Fact Check

Greenland Shark That's Nearly 400 Years Old Shown in Viral Pic?

The claim has been washing up on social media since at least 2020.

Published April 24, 2024

 (Weird Everything/Facebook)
Image courtesy of Weird Everything/Facebook
A viral picture depicted a Greenland shark believed to be 392 years old.
What's True

The shark featured in the image is indeed a Greenland shark, a long-lived Arctic species that was the subject of a 2016 study. Throughout their research, scientists at the University of Copenhagen found that such sharks may live upwards of 400 — or even 500 — years.

What's Undetermined

Unknown is whether the shark in the picture is one from the study that was estimated to be 392 years old, give or take 120 years, at the time the findings were published in 2016.

In the spring of 2024, an image claimed to show a Greenland shark that had been born before the Revolutionary War.

"This is a 393-year old Greenland Shark that was located in the Arctic Ocean," a Facebook post claimed on April 2, 2024. "It's been wandering the ocean since 1627. It is the oldest living vertebrate known on the planet." 

We also found posts that contained the claim on other social media posts in March and April 2024, like X (formerly Twitter), Reddit and TikTok. (Most of the claims we found put the shark's alleged age at 392 years, not 393.) The posts also previously spread on social media platforms in August 2020:

The image was a variation of a familiar post, which we identified as "mostly false" in December 2018. We are rating the newer variation as "mixture" because the image that circulated in 2020 was, indeed, a photograph of a Greenland shark. However, we were unable to determine the exact age of the shark in question, though the age of a given Greenland shark can be estimated by its length (more on that later).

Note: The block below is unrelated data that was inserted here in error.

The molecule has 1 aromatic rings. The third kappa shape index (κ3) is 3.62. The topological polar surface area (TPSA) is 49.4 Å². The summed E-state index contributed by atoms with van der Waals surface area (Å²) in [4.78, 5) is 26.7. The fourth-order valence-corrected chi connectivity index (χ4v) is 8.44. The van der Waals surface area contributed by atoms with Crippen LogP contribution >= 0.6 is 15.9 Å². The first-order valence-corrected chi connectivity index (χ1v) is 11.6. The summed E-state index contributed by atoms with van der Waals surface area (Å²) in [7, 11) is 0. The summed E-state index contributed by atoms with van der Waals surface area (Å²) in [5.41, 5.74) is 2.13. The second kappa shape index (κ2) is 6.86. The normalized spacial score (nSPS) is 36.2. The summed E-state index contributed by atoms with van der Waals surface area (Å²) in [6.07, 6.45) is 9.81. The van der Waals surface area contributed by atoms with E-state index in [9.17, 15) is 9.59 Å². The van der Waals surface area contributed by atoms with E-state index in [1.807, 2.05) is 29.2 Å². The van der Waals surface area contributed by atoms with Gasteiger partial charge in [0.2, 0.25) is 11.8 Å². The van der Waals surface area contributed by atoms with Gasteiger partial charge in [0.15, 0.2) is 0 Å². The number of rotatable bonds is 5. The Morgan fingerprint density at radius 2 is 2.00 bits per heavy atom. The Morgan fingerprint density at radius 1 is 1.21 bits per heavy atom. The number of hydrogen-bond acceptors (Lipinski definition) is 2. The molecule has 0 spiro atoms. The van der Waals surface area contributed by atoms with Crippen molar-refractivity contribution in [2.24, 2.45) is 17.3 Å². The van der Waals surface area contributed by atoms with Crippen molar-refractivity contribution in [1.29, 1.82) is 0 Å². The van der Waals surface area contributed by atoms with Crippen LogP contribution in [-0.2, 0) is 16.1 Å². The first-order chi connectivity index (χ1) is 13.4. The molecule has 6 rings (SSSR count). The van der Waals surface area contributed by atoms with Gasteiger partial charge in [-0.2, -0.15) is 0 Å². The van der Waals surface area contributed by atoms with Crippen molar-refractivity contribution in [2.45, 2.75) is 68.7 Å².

Both viral memes originated from a study published in the journal Science in August 2016. In the study, researcher Julius Nielsen, who was then a Ph.D. student at the University of Copenhagen, set out to define the life history of the Greenland shark, scientifically known as Somniosus microcephalus. These deep ocean fish have been described as an "iconic species of the Arctic seas" and remain one of the most enigmatic creatures on Earth (see National Oceanic and Atmospheric Administration picture below), mainly due to their unique ability to survive at depths of at least 7,200 feet.

When the research was first announced in 2016, many mainstream media publications picked up the study and declared that the Greenland shark was the longest-lived vertebrate known on the planet. In the years following the publication of the study, various iterations of the photograph's subject and its age have recirculated in different forms. A reverse-image search found 56 results, dating back to as far as 2018. Following another round of social media virality, Nielsen took to Instagram in December 2017 to address misleading claims related to the age of the shark in question: